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The vast majority of detached houses within Vancouver still sell for $1-million or more, but average prices are decreasing.

DARRYL DYCK/The Globe and Mail

Vancouver’s once high-flying market for detached houses has hit turbulence as sales and prices decline, creating uncertainty for both buyers and sellers.

“Government policy measures combined together have had a powerful effect on the consumer psychologically,” Brad Henderson, president of Sotheby’s International Realty Canada, said in an interview. “Any additional policy tweaks to slow down the market would quite likely bring about the kind of thing that governments are trying to avoid, which is a harder landing rather than a softer one.”

The number of detached properties that sold for at least $1-million in the City of Vancouver dropped to 885 transactions in the first half, down 36 per cent from the same period last year, according to a new report by Sotheby’s on what it calls “top-tier” sales.

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A separate analysis by real estate agent Steve Saretsky shows that the average price for all detached properties sold last month within Vancouver fell 4.6 per cent compared with June, 2017.

Sotheby’s said that for detached properties, condos and townhouses, the total number of $1-million-plus transactions in the first half in Vancouver reached 2,385, down 19 per cent compared with the same period last year.

Mr. Henderson said the city’s sales slump reflects the stalemate in the market, with buyers looking for deeper discounts and sellers reluctant to drop their prices enough to spur a transaction.

“Both sides are waiting to see if another shoe is going to drop,” either through further government measures or rising interest rates, he said.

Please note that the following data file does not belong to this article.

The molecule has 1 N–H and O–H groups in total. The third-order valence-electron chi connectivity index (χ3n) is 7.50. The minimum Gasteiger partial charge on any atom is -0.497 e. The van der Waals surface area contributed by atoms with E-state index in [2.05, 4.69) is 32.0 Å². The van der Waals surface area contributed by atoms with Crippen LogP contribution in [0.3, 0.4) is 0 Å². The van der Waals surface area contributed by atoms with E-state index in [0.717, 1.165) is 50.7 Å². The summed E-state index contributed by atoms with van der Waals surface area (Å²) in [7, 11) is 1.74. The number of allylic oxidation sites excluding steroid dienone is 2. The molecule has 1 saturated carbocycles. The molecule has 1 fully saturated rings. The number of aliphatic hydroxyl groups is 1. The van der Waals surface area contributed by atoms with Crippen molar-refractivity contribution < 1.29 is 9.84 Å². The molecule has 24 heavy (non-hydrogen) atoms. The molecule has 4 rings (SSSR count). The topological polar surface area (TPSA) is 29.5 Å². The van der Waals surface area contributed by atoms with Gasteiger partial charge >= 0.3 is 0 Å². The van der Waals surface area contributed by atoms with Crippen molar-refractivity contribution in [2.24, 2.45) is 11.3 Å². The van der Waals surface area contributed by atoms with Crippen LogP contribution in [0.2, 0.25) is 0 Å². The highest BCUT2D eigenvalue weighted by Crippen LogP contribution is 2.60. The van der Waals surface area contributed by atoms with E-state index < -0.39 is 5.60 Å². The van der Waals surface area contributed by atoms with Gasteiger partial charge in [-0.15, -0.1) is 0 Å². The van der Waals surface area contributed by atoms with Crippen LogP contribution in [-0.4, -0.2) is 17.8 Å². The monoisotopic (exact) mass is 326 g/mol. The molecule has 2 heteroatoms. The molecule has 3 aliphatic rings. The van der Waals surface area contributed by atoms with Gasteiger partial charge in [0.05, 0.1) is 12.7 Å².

The vast majority of detached houses within Vancouver still sell for $1-million or more, but average prices are decreasing. The price for all detached properties that sold last month in Vancouver averaged $2,550,708, down 4.6 per cent from $2,674,497 in June, 2017, according to data compiled by Mr. Saretsky.

Mr. Saretsky and Mr. Henderson say higher-end categories – notably properties above $5-million – have been hit the hardest, helping to drag down the average price within the city.

Regionally, with rising prices in several suburbs, the average price for detached homes has climbed slightly over the past year in Greater Vancouver.

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B.C.’s NDP minority government introduced measures earlier this year designed to cool off the housing market, including new taxes on properties assessed at more than $3-million.

After prices surged during the boom from mid-2013 to mid-2016, the provincial government, then under the Liberals, introduced a tax on foreign buyers in the Vancouver region in August, 2016.

The foreign-buyers tax helped reduce prices temporarily, but the rally resumed in early 2017, with the average price for detached houses in the city reaching a near-record $3,080,563 in October, 2017.

The B.C. NDP government raised the foreign-buyers tax to 20 per cent from 15 per cent five months ago, while expanding that tax beyond the initial target of the Vancouver region.

Federally, Canada’s banking regulator implemented a stress test on Jan. 1, 2018, making it tougher for buyers to qualify for mortgages.

When looking at all housing types, the average price in the City of Vancouver last month fell to $1,310,225, down 3.4 per cent compared with a year earlier.

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The price for condos sold last month in Vancouver averaged $857,503, down 0.3 per cent from June, 2017, while the price for townhouses averaged $1,162,466, for a 2-per-cent decrease over the past year.

With sales slumping year-over-year for all types of housing, prices could falter further for Vancouver condos and townhouses, Mr. Saretsky said.

Sotheby’s said sales of detached properties for at least $1-million in the City of Toronto also in the first half, with 2,240 transactions, down 39 per cent from the same period in 2017.

In the Greater Toronto Area for all housing types, a total of 7,684 properties in the first half sold for at least $1-million, down 46 per cent compared with the first six months of 2017.

But Bank of Montreal senior economist Robert Kavcic said he sees signs of a turnaround in the GTA, noting that total sales in the region last month rose 2.4 per cent compared with June, 2017.

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